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METRO LIFE FLIGHT ANNIVERSARY TO REUNITE PATIENTS, FLIGHT CREWS WHO CARED FOR THEM

 METRO LIFE FLIGHT ANNIVERSARY TO REUNITE
 PATIENTS, FLIGHT CREWS WHO CARED FOR THEM
 CLEVELAND, Aug. 25 /PRNewswire/ -- Each week, Paul Shafer makes the 168-mile, round-trip drive from his Mansfield home to MetroHealth Medical Center, where he volunteers in the Burn Intensive Care Unit.
 To Shafer, the long commute is "no chore at all." He's been doing it ever since a chance encounter with a burn patient ended with the patient saying, "You will come back and seem me again, won't you?"
 Shafer knows how that patient felt. Critically burned in December 1986 when a 100-ton electric arc furnace exploded at the steel mill where he works, Shafer was rushed to MetroHealth by Metro Life Flight, the air medical transport service. He spent seven weeks in the burn unit.
 Shafer is among those expected to attend Metro Life Flight's 10th- anniversary reunion at MetroHealth Medical Center from 2 to 5 p.m., Aug. 30. A mailing of invitations to former patients and staff has elicited more than 2,500 responses to date.
 The festive event, to be held on the first floor of the South Parking Garage, will feature food, clowns, mimes, a barbershop quartet, a Dixieland band, balloons, commemorative T-shirts, a brief program and the afternoon's highlight: the opportunity for patients to meet with the crew members who transported them.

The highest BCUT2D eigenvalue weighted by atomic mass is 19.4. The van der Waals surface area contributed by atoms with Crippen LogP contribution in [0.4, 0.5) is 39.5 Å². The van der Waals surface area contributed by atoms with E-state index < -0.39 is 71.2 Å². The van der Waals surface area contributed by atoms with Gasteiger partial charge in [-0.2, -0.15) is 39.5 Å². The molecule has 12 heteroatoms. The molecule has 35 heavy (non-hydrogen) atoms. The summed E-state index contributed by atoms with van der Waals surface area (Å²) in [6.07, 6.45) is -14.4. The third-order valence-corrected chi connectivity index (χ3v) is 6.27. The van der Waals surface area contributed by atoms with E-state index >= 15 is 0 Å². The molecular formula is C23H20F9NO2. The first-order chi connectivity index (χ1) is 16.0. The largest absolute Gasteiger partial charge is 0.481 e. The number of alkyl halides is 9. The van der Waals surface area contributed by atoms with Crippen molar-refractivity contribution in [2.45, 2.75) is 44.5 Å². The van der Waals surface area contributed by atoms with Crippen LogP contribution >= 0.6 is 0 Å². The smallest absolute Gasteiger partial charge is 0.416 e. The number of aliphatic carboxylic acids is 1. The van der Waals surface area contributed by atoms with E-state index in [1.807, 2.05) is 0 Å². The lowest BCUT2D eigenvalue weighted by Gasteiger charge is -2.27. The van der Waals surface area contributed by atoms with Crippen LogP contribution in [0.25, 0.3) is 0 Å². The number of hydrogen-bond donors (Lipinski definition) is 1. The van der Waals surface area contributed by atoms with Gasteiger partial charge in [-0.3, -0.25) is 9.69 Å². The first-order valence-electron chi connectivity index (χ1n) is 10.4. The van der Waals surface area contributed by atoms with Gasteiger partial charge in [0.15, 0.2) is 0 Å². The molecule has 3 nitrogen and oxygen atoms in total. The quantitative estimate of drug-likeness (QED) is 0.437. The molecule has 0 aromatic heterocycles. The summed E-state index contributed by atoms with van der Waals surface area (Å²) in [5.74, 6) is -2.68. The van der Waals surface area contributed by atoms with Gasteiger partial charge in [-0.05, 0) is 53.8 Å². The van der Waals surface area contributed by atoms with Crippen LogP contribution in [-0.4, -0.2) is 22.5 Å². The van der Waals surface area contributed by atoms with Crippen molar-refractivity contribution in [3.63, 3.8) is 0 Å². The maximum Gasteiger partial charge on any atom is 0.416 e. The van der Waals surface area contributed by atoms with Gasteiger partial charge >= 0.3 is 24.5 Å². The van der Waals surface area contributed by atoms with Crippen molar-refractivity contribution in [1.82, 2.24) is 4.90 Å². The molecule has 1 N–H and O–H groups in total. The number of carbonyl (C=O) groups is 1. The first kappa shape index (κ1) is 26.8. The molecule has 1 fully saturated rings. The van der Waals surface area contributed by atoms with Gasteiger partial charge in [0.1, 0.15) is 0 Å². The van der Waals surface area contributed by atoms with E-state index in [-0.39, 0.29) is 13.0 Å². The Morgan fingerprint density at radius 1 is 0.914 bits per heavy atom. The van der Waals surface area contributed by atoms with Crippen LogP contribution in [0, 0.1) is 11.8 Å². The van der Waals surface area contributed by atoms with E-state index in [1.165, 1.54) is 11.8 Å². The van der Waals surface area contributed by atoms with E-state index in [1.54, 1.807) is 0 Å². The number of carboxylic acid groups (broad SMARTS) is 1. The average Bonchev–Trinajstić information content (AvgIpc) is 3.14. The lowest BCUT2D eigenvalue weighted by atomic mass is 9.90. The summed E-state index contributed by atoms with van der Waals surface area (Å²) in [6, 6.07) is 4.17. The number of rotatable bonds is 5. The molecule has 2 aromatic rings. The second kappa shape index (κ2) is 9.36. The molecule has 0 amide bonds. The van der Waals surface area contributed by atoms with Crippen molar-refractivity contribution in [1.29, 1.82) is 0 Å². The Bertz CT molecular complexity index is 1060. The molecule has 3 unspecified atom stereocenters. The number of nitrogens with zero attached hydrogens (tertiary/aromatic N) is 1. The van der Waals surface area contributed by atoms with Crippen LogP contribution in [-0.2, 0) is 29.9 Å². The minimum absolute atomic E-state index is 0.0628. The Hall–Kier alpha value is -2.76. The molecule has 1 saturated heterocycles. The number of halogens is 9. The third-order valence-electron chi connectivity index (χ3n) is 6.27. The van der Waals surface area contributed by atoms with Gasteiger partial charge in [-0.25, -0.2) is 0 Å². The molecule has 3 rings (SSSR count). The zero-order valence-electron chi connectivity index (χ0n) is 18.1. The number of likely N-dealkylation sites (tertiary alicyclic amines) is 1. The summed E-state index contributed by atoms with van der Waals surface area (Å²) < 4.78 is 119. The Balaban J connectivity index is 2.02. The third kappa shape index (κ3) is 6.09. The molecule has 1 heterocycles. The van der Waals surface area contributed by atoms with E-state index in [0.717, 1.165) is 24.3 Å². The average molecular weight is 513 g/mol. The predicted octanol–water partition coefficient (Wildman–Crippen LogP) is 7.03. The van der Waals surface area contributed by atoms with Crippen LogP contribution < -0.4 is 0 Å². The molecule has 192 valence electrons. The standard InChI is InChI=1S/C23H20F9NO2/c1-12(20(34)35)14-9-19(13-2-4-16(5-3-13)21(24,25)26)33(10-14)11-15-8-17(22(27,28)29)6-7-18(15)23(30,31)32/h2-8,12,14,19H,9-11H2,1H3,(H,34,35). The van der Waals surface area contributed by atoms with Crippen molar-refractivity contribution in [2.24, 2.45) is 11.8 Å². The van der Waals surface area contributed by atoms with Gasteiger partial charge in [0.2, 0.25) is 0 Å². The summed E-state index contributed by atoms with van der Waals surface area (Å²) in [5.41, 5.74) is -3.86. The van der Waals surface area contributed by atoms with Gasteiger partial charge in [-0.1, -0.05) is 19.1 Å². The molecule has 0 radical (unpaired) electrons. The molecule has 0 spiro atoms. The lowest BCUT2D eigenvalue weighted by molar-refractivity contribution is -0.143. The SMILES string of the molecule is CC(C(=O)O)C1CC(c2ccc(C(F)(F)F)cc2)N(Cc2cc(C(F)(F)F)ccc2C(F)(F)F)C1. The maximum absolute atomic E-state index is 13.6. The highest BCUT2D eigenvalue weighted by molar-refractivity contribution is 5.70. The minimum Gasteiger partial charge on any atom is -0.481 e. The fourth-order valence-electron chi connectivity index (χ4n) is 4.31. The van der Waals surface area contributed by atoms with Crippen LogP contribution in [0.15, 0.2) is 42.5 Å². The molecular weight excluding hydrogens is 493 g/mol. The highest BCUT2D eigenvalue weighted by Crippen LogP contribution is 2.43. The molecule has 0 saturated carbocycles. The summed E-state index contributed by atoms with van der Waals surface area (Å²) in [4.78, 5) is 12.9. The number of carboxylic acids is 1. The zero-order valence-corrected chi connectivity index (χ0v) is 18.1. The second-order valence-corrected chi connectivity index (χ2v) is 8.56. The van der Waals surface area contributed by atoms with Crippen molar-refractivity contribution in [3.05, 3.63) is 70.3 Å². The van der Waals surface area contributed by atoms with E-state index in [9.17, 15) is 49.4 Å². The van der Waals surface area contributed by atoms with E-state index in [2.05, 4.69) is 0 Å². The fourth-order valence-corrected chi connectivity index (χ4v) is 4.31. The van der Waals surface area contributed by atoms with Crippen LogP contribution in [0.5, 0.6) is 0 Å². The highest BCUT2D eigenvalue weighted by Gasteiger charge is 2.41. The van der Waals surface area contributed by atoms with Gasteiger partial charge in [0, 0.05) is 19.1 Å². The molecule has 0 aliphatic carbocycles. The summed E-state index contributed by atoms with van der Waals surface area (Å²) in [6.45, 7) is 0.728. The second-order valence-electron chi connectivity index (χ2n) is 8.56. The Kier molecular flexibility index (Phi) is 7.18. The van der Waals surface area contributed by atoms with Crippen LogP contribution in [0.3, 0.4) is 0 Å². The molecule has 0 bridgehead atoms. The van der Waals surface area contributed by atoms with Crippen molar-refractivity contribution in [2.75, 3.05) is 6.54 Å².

That's what Paul Shafer is anticipating. He remembers that "his" crew came to the burn unit to check on him, even though their role in his survival ended less than two hours after his accident, when he arrived at MetroHealth.
 He was able to personally thank the flight nurse and pilot a few months later at Metro Life Flight's fifth-year reunion. Neither staffer is with the program now but Shafer, who has never forgotten their names, is hoping they will return for the 10-year celebration.
 "These crews are made up of such wonderful people, and they need to see the patients they've helped," Shafer said. "They save lives, and then they may never see the patients again. In their off hours, I'm sure they can't help wondering how Joe or Mary or that little baby is doing."
 Metro Life Flight has carried more than 15,000 critically ill or injured patients since the service started with one helicopter. Today, a fleet of four helicopters stationed at MetroHealth Medical Center transports patients to more than 65 hospitals. The majority of patients are trauma victims.
 The country's second-busiest emergency air transport system, Metro Life Flight serves Ohio, neighboring states and Canada. It is part of The MetroHealth System, one of Ohio's largest, most comprehensive health care systems. In addition to MetroHealth Medical Center, the 1,536-bed system includes MetroHealth Saint Luke's Medical Center, MetroHealth Center for Rehabilitation, MetroHealth Center for Skilled Nursing Care and MetroHealth Clement Center for Family Care.
 -0- 8/25/92
 /CONTACT: Terry Pederson of The MetroHealth System, 216-459-3699/ CO: The MetroHealth System ST: Ohio IN: HEA SU:


BM -- CL009 -- 2945 08/25/92 10:19 EDT
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Publication:PR Newswire
Date:Aug 25, 1992
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